JULIE SWEET: Absolutely. Well, the first thing that on supply chain is that for years, we've all focused on cost and efficiency. And when the pandemic hits, what companies realize is they needed to also focus on resilience. And resilience requires a different strategy. So more than one area of supply where they were maybe consolidating to larger areas, it requires oftentimes, a different location strategy.

But bringing you back to digital transformation, it also requires better tools to predict outages, to predict what consumer needs. And so we're really working with many of our clients to go all the way back from the customer to the actual manufacturing and to have that link be very different. So it's hard to underestimate what's happening. In fact, there was just a Gartner study of boards of directors.

And 93% said that the big opportunity in transformation and technology in the coming year would be in manufacturing and supply chain, which is a very accurate characterization of what we're seeing in the market.

ANDY SERWER: Right. And getting all those pieces of the supply chain to talk to each other, disparate companies and systems. A lot of opportunity there. Another issue, Julie, we're seeing the economy right now is inflation, whether or not it's transitory or not. And I think that the transitory discussion is sort of in the rear-view mirror. It seems like it's a little bit more here to stay than people initially thought. What are you hearing about inflation? What is your take?

JULIE SWEET: Sure. There's absolutely concern really around the globe. And also, it's been a long time since this was the pressure. Like many of us are old enough that we remember when inflation was something that we talked about. And again, there's a couple of things that clients are needing to do is to first of all, really plan differently and look at things like their supply chain and have different forecasting abilities.

And it comes back always, again, to understanding the market and being much more agile with being able to respond to the market.

ANDY SERWER: You're going to get out your Whip Inflation Now pen, huh? Remember those?

JULIE SWEET: Yes.

ANDY SERWER: Yes. Right.

JULIE SWEET: It's just like I was trying to tell my children what it was like to be in gas lines in the '70s--

ANDY SERWER: Oh, yeah.

JULIE SWEET: --every other day. So sometimes, youth is great. And sometimes, a little wisdom is good from age.

ANDY SERWER: We hope it's not "Back to The Future" there. Let's talk about employees and employment. So much going on there right now. I mean, there's the great resignation, huge demand for employees, attrition, people being hired away. We're seeing that all across the board. And then there's RTA or return to office and hybrid work. What is your plan for your employees right now at Accenture? You talk about all those people that you've added.

JULIE SWEET: Well, first of all, I want to introduce you to a new term. It's called "phygital," physical and digital. Now, why is that matter? Look, we were, pre-pandemic, one of the most global remote working companies in the world because we have teams from all over the world. We haven't had a headquarters in three decades.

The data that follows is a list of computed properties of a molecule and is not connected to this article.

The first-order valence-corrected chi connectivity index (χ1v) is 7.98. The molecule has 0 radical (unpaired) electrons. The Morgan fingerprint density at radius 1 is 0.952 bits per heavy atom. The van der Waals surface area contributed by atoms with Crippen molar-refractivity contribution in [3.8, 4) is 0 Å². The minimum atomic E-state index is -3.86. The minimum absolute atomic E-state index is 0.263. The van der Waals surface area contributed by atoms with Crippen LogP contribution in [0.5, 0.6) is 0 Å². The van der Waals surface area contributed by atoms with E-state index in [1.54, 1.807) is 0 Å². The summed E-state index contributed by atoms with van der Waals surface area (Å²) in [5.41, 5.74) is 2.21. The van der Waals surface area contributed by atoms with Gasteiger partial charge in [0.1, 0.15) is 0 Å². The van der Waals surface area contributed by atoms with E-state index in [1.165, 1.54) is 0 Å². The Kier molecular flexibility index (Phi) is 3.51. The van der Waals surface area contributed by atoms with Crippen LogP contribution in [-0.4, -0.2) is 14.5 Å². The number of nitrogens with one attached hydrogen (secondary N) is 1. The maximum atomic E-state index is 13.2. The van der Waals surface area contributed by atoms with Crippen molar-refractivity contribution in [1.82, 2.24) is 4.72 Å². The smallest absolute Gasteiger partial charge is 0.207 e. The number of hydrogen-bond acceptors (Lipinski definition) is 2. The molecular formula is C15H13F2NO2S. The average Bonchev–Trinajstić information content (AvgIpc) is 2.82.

But we've learned a lot about how you raise your game in both onboarding 100% virtually but also creating new connections. And since we do believe it is a permanent experience that all companies will have more people who work remotely, we've really rethought what's that experience. And so phygital is talking about how you think about the physical and the digital together.

So super simple example, when you started a new job pre-pandemic, you showed up someplace, right? And you had the excitement. You went home. And you said, this is what the coffee is like. And this is who I met. Well, we have all these people who are shutting their laptops. And then the next day opening their laptop from Accenture. And there was no physical connection.

And so he said, well, how do we solve that? And our employees, new employees now get a welcome box. And what does it have in it? Sure, it has its computer. But it has these little signs that are like the leadership-- that are like the posters that would have seen in the office, our sustainability promise, our leadership essentials. It has Accenture swag.

So when they set up their office, they have a physical connection in addition to a digital connection with their new teammates. At the same time, we just ordered thousands of Oculus headsets. Why? Because our onboarding is now going to include virtual reality. And virtual reality-- super cool these days. We're using Microsoft and Mesh-- is about having a shared experience with colleagues who you can't be together with.

And it's different than just talking like this. And so, really thinking about how you build connections and you bring the physical and the digital world together differently, we think is the long-term success for how you both engage, attract, and retain employees.

ANDY SERWER: Phygital, huh?

JULIE SWEET: Phygital.

ANDY SERWER: OK. But I mean, still you lose-- and we all feel this way-- the serendipity of interactions, chance interactions, the mentoring, the in-person mentoring. When you hear someone, a younger person making a phone call, a sales call and it's not going right, how do you try to address those problems, Julie?